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First it was the anti-Rupert Murdoch MySpace protesters. Now it’s Flick Off‘s turn to act hysterical. A contingent of Flickr users are grousing about new rules under acquirer Yahoo!, and plan to snuff their accounts in protest.

Perhaps noticing a trend, a psychological rationalization is developing:

Small in context, the opposition to the change illustrates the attachment many feel toward their online identities, according to professor Sherry Turkle, director of Massachusetts Institute of Technology’s Initiative on Technology and Self and author of Life on the Screen: Identity in the Age of the Internet.

“So many of us don’t have a gathering place that feels comfortable and communal,” she said. “For those who found that on Flickr.com, its transformation into a ‘service’ on Yahoo is a loss; they are losing something important to them.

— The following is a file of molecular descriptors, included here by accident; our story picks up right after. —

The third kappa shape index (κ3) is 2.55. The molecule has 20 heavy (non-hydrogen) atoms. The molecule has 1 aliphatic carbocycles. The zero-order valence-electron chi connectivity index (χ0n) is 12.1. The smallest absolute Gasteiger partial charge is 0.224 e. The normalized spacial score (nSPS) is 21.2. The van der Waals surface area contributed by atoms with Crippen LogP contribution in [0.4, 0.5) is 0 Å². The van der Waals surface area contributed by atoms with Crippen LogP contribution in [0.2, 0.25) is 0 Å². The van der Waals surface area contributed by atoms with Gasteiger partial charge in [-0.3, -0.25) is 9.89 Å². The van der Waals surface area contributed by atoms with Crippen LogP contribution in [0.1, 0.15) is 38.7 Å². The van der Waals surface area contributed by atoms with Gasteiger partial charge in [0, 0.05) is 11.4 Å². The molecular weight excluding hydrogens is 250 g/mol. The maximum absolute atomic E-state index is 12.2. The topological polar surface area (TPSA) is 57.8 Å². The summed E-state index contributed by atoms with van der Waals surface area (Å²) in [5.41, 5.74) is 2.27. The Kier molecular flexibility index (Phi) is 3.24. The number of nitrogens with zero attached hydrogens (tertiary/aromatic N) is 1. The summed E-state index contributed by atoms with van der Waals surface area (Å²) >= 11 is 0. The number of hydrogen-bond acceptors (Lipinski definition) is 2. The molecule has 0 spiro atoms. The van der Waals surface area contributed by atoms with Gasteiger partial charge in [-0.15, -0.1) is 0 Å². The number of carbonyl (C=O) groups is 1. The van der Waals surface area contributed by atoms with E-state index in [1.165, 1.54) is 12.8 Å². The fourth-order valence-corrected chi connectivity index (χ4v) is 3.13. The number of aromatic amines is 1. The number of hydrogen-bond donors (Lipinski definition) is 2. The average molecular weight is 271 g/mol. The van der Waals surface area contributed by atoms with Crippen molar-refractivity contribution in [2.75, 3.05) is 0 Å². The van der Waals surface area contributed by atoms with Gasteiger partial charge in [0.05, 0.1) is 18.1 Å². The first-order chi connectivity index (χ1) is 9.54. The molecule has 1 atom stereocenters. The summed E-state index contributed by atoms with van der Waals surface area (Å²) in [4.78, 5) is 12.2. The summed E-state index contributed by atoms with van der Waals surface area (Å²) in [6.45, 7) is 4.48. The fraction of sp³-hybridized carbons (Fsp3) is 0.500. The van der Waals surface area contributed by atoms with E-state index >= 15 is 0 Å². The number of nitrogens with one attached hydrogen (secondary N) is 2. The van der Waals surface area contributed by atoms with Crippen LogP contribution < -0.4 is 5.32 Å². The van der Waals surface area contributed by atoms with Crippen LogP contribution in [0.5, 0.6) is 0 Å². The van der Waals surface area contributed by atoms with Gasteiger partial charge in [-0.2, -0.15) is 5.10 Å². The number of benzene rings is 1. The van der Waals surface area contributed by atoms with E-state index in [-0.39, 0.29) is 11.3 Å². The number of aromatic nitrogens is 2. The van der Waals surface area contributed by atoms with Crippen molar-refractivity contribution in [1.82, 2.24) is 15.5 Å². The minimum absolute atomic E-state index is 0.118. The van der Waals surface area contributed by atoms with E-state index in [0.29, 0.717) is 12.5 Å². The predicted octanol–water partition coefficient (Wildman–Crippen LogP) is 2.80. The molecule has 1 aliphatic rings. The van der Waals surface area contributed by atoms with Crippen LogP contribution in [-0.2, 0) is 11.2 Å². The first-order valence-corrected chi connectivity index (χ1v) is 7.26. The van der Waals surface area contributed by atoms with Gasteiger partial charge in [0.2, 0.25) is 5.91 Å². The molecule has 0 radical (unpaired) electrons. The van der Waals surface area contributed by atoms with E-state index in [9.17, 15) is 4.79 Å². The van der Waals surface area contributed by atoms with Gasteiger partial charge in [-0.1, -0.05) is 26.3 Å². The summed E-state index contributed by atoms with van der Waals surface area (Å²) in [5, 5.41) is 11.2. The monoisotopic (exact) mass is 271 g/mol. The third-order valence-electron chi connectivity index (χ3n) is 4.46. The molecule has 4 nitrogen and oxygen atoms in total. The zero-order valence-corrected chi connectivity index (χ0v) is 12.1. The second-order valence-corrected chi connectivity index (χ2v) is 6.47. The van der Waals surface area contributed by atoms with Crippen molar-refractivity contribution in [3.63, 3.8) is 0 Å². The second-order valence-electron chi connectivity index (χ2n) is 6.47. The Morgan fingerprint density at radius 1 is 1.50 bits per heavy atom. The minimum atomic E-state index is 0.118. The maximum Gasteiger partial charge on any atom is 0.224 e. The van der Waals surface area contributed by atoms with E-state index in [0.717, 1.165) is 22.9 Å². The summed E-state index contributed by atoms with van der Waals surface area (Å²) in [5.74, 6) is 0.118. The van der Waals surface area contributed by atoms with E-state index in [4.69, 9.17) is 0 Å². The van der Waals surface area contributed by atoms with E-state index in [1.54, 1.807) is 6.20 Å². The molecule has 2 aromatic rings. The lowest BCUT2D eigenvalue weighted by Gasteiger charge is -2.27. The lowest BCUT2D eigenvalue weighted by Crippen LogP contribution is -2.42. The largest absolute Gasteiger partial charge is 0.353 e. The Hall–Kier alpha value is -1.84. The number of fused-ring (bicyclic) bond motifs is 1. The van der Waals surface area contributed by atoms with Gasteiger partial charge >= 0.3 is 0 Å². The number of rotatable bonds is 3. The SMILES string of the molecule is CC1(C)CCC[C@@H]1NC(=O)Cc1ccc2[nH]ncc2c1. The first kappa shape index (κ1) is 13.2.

“It is a harbinger of the greater sensitivity we need to show in the future as we take more seriously the psychological importance of our digital lives.”

I don’t doubt that people form strong bonds with their online playgrounds, and from there grow them into personas. When you spend so much time in front of the computer screen, you invest a healthy chunk of your soul into it.

But really, my advice to the disgruntled Flickrs is the same I gave to the renegade MySpacers: Get over it. Flickr wasn’t built to be a clubhouse; it was formed as a business enterprise. If they’re so gungho on having an online home for their images, they should buy a domain name, find a host and start loading up.